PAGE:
“Are my two beloved brothers doing well and in what land do they happen to be?” On hearing these words steeped in love the king read the letter over again. (290)

On hearing the letter the two brothers experienced a thrill of joy; their whole frame was bursting with an excess of emotion. The whole court was particularly delighted to see Bharata’s unalloyed love. The king then seated the messengers close by him and spoke to them in sweet and winning tones: “Tell me, friends, are the two boys well? Have you seen them well with your own eyes? The one dark and the other fair of hue, they are equipped with bow and quiver and are of tender age and accompanied by the sage Kauśika. Do you recognize them? If so, tell me something about their temperament.” Overwhelmed with love the king asked thus again and again. “From the day the sage took them away it is only today that I have obtained authentic news about them. Tell me how King Videha was able to know them.” At these fond words the messengers smiled. (1 - 4)

“Listen, O crest-jewel of kings: there is no one so blessed as you, who have for your sons Rāma and Lakṣmaṇa, the two ornaments of the universe.” (291)

“No enquiry is needed in respect of your sons, who are lions among men and the light of the universe, and before whose renown and glory the moon looks dim and the sun appears cool. About them, my lord, you ask how they came to be recognized! Does one take a lamp in one’s hand to see the sun? On the occasion of Sītā’s self-election of her husband had assembled numerous princes, each one of whom was a greater champion than the rest; but not one of them could stir Śambhu’s bow and all the mighty heroes failed. The might of all those who were proud of their valour in the three worlds was crushed by it. Even the demon Bāṇa, who could lift Mount Meru, lost heart and retired after pacing round the bow; and even he (Rāvaṇa) who had lifted up Mount Kailāśa (the abode of Śiva) in mere sport was worsted in that assembly.” (1 - 4)

“On that occasion, we submit, O great king, Śrī Rāma, the jewel of Raghu’s race, snapped the bow without the least exertion even as an elephant would break the stalk of a lotus.” (292)

“Hearing the news the chief of Bhrigus came in a fury and indulged in much brow- beating. But seeing Śrī Rāma’s strength he handed his bow to the latter and after much supplication withdrew to the woods. Even as Rāma, O king, is unequalled in strength, Lakṣmaṇa too is a mine of glory, at whose very sight the kings trembled as elephants at the gaze of a young lion. Now that we have seen your two sons, my lord, no one catches our eye any longer.” The messenger’s eloquent speech, which was full of love, glorifying and expressive of the heroic sentiment, attracted all. The king and his whole court were overwhelmed with emotion and began to offer lavish gifts to the messengers. They, however, closed their ears in protest crying, “This is ethical!” Everyone was delighted to note their sense of propriety. (1 - 4)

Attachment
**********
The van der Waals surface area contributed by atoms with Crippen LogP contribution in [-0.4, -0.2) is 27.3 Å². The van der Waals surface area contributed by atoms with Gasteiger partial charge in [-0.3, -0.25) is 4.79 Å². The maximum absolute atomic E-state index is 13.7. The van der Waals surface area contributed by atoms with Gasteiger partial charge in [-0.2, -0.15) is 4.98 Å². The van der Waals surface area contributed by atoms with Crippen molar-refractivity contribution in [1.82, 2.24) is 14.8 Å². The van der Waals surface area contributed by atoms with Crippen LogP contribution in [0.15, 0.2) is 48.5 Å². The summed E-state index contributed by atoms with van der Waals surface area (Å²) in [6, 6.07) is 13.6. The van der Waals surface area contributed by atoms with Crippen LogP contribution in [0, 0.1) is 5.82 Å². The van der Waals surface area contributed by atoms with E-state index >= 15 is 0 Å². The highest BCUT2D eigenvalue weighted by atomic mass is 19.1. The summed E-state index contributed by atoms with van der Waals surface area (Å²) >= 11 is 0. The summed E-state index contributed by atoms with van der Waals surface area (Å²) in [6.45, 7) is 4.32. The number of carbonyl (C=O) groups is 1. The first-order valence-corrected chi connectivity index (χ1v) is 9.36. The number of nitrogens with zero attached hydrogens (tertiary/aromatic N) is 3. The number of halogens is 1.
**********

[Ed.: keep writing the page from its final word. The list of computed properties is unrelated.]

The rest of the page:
The king then rose going up to Vasiṣṭha, gave the letter to him, and sending for the messengers with due courtesy related the whole story to his preceptor. (293)

The Guru was highly pleased to hear the news and said, “To a virtuous man the world abounds in happiness. As rivers run into the sea, although the latter has no craving for them, so joy and prosperity come unasked and of their own accord to a pious soul. Just as you are given to the service of your preceptor, the Brāhmaṇas and cows as well as of gods, Queen Kauśalyā is no less devout than you. A pious soul like you there has never been, nor is, nor shall be in this world. Who can be more blessed than you, O king, who have a son like Rāma, and whose four worthy children are all valiant, submissive, true to their vow of piety and oceans of goodness. You are blessed indeed for all time; now, prepare the marriage procession to the sound of kettledrums. (1 - 4)

“And proceed quickly.” On hearing these words of the preceptor the king bowed his head and said, “Very well, my lord!” and after assigning lodgings to the messengers returned to his palace. (294)

The king then called all the ladies of the gynaecium and read aloud Janaka’s letter to them. All rejoiced to hear the message and the king himself related the other tidings which he had heard from the lips of the messengers. Bursting with emotion the queens shone like pea-hens rejoicing at the rumbling of clouds. The preceptor’s wife and the wives of other elders in their joy invoked the blessings of heaven and the mothers of the four brothers were overwhelmed with ecstasy. They took the most beloved letter from each other and pressing it to their bosom cooled their burning heart. The great king recounted again and again the glory and exploits of both Rāma and Lakṣmaṇa, saying that it was all due to the sage’s grace he went out of doors. The queens then sent for the Brāhmaṇas and joyfully bestowed gifts on them. And the Brāhmaṇas returned to their home uttering blessings. (1 - 4)

Next they called the beggars and lavished innumerable kinds of gifts on them.

“Long live the four sons of Emperor Daśaratha!” (295)